Friday, March 18, 2011

Argentine journalist searches the deep Web for scoops

Versión en español aquí.

Sandra Crucianelli is a pioneer in hyperlocal journalism on the Web. Her news website, (Just Local), provides in-depth investigative coverage of the industrial port of Bahia Blanca, 400 miles from Buenos Aires in Argentina.

She and two partners manage the site, which has 790 registered users and 50 regular contributors of news, videos, fotos and opinion. In a city of 300,000, attracts 4,500 unique users weekly.

Three goals

From the beginning in 2008, Sandra had the idea of ​​creating something different, with cutting-edge use of social networks to gather and disseminate news. Her Facebook page has 5,000 followers and generates a steady stream of comments.

She has also been a leader in "systematic digital tracking" of the Web through advanced search techniques using Google, Bing, Yahoo and other search engines.
She describes the search technique itself as "my Coca-Cola formula."

Often her searches uncover official documents that would otherwise remain hidden from public view. She discusses her techniques in depth in her her book, in Spanish, "Herramientas Digitales para Periodistas," available free on the web in PDF format.

This method helps Sololocal beat the competition on news despite having only three volunteer journalists, who take turns working about six hours a day. All have other jobs. The operations center of SoloLocal is Crucianelli’s garage. There is minimal infrastructure, which keeps costs low.

"I’m hoping for a miracle"

In terms of a business model, Crucianelli describes the site as "a disaster" because it just generated the first advertising revenue, $800 a month, barely enough to cover the cost of the site’s server. Because of the complications of starting and running a business in Argentina, SoloLocal has outsourced advertising sales.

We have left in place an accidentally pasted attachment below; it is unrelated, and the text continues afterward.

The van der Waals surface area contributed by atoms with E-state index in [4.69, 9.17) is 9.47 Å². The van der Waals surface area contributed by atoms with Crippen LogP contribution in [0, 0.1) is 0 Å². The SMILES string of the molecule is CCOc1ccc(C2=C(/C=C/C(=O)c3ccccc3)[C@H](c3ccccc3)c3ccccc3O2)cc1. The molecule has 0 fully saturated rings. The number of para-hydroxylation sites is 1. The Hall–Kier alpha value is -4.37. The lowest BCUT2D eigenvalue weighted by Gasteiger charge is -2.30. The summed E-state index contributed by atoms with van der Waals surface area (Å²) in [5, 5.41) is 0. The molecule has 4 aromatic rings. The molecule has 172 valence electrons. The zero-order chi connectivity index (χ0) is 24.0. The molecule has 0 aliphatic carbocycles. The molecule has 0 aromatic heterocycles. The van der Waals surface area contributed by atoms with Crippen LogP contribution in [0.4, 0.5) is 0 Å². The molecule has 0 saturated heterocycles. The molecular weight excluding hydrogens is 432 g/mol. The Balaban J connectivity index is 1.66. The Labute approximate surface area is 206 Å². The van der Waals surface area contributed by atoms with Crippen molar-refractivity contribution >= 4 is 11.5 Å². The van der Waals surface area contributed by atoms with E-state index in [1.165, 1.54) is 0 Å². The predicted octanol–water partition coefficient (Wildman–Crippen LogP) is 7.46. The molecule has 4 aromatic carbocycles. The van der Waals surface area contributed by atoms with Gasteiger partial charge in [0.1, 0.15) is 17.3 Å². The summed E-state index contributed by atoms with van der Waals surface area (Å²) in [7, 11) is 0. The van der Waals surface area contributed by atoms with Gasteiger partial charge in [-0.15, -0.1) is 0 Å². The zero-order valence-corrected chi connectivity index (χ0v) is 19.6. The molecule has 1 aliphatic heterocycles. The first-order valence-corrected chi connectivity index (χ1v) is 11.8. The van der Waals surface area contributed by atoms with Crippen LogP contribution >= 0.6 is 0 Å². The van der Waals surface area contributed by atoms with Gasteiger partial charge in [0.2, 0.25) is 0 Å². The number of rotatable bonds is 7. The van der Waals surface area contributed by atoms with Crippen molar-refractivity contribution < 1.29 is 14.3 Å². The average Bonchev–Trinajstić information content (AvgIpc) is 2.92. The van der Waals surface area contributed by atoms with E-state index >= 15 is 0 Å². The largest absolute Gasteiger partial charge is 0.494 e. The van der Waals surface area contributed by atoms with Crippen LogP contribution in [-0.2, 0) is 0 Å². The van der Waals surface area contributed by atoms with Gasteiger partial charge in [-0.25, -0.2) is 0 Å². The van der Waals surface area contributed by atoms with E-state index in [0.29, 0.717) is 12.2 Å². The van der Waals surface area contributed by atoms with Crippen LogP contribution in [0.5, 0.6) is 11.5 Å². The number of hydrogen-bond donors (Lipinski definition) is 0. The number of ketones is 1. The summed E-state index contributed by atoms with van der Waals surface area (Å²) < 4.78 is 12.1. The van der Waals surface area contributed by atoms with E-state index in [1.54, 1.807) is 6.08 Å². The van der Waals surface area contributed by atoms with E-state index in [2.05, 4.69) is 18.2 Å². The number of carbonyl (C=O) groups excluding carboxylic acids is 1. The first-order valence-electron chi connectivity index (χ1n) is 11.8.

She is of the opinion that this kind of independent journalism has little chance of producing enough income to be self-sufficient. It is more a public service than a business, she says.

Unlike the U.S., where millionaires have started to support independent journalism projects, "Latin America's wealthy are not like that." They have no interest in promoting honest journalism, she says. In terms of external support and contributions, "I’m hoping for a miracle."

Unique content is key

Independent news sites must produce their own high-quality stories, she believes.  "The only projects that will survive long term are the ones that have original content, not those who do copy-paste" he says. 

She recommends that Latin American journalists learn to at least read English to get access to the most innovative
digital tools. She notes that many of the most useful tools are not released in Spanish. This puts colleagues without English at a disadvantage. 

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